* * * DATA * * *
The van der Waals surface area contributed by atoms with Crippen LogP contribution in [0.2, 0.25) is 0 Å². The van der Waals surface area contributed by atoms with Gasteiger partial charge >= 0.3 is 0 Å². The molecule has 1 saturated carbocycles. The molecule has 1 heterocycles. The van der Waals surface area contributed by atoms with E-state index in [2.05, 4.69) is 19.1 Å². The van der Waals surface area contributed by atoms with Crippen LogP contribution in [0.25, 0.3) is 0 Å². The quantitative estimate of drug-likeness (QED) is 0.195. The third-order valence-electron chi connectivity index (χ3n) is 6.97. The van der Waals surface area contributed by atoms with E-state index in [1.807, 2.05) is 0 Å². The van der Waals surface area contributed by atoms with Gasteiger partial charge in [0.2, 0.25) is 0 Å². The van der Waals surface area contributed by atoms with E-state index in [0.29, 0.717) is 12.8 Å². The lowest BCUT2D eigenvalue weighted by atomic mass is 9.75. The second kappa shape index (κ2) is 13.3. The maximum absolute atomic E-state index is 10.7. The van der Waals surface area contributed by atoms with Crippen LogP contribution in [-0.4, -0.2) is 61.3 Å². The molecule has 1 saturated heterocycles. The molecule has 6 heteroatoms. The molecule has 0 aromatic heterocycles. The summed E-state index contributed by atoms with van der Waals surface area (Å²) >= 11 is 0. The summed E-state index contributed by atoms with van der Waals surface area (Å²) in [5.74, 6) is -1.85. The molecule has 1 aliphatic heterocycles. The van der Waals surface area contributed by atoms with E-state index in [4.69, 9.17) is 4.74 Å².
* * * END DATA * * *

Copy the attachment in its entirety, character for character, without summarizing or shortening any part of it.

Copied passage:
The van der Waals surface area contributed by atoms with Crippen LogP contribution in [0.2, 0.25) is 0 Å². The van der Waals surface area contributed by atoms with Gasteiger partial charge >= 0.3 is 0 Å². The molecule has 1 saturated carbocycles. The molecule has 1 heterocycles. The van der Waals surface area contributed by atoms with E-state index in [2.05, 4.69) is 19.1 Å². The van der Waals surface area contributed by atoms with Crippen LogP contribution in [0.25, 0.3) is 0 Å². The quantitative estimate of drug-likeness (QED) is 0.195. The third-order valence-electron chi connectivity index (χ3n) is 6.97. The van der Waals surface area contributed by atoms with E-state index in [1.807, 2.05) is 0 Å². The van der Waals surface area contributed by atoms with Gasteiger partial charge in [0.2, 0.25) is 0 Å². The van der Waals surface area contributed by atoms with E-state index in [0.29, 0.717) is 12.8 Å². The lowest BCUT2D eigenvalue weighted by atomic mass is 9.75. The second kappa shape index (κ2) is 13.3. The maximum absolute atomic E-state index is 10.7. The van der Waals surface area contributed by atoms with Crippen LogP contribution in [-0.4, -0.2) is 61.3 Å². The molecule has 1 saturated heterocycles. The molecule has 6 heteroatoms. The molecule has 0 aromatic heterocycles. The summed E-state index contributed by atoms with van der Waals surface area (Å²) >= 11 is 0. The summed E-state index contributed by atoms with van der Waals surface area (Å²) in [5.74, 6) is -1.85. The molecule has 1 aliphatic heterocycles. The van der Waals surface area contributed by atoms with E-state index in [4.69, 9.17) is 4.74 Å².